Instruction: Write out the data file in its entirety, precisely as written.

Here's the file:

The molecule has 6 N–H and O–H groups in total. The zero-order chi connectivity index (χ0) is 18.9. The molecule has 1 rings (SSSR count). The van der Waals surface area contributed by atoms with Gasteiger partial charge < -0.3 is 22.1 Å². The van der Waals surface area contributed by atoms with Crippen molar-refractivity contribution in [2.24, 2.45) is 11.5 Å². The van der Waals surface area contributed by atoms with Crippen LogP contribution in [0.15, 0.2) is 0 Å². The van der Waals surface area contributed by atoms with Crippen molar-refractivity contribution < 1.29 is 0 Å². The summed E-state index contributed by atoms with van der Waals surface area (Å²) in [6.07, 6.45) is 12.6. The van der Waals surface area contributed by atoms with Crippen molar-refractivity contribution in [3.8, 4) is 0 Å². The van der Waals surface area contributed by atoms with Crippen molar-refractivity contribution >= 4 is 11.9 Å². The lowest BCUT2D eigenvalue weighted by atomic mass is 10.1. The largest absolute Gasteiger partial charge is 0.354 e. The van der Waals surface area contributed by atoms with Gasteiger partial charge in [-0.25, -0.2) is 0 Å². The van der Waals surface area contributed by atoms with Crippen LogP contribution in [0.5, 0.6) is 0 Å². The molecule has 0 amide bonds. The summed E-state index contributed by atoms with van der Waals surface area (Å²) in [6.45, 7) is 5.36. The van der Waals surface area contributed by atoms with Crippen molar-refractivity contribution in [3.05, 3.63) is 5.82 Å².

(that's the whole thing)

The molecule has 6 N–H and O–H groups in total. The zero-order chi connectivity index (χ0) is 18.9. The molecule has 1 rings (SSSR count). The van der Waals surface area contributed by atoms with Gasteiger partial charge < -0.3 is 22.1 Å². The van der Waals surface area contributed by atoms with Crippen molar-refractivity contribution in [2.24, 2.45) is 11.5 Å². The van der Waals surface area contributed by atoms with Crippen LogP contribution in [0.15, 0.2) is 0 Å². The van der Waals surface area contributed by atoms with Crippen molar-refractivity contribution < 1.29 is 0 Å². The summed E-state index contributed by atoms with van der Waals surface area (Å²) in [6.07, 6.45) is 12.6. The van der Waals surface area contributed by atoms with Crippen molar-refractivity contribution in [3.8, 4) is 0 Å². The van der Waals surface area contributed by atoms with Crippen molar-refractivity contribution >= 4 is 11.9 Å². The lowest BCUT2D eigenvalue weighted by atomic mass is 10.1. The largest absolute Gasteiger partial charge is 0.354 e. The van der Waals surface area contributed by atoms with Gasteiger partial charge in [-0.25, -0.2) is 0 Å². The van der Waals surface area contributed by atoms with Crippen LogP contribution in [0.5, 0.6) is 0 Å². The molecule has 0 amide bonds. The summed E-state index contributed by atoms with van der Waals surface area (Å²) in [6.45, 7) is 5.36. The van der Waals surface area contributed by atoms with Crippen molar-refractivity contribution in [3.05, 3.63) is 5.82 Å².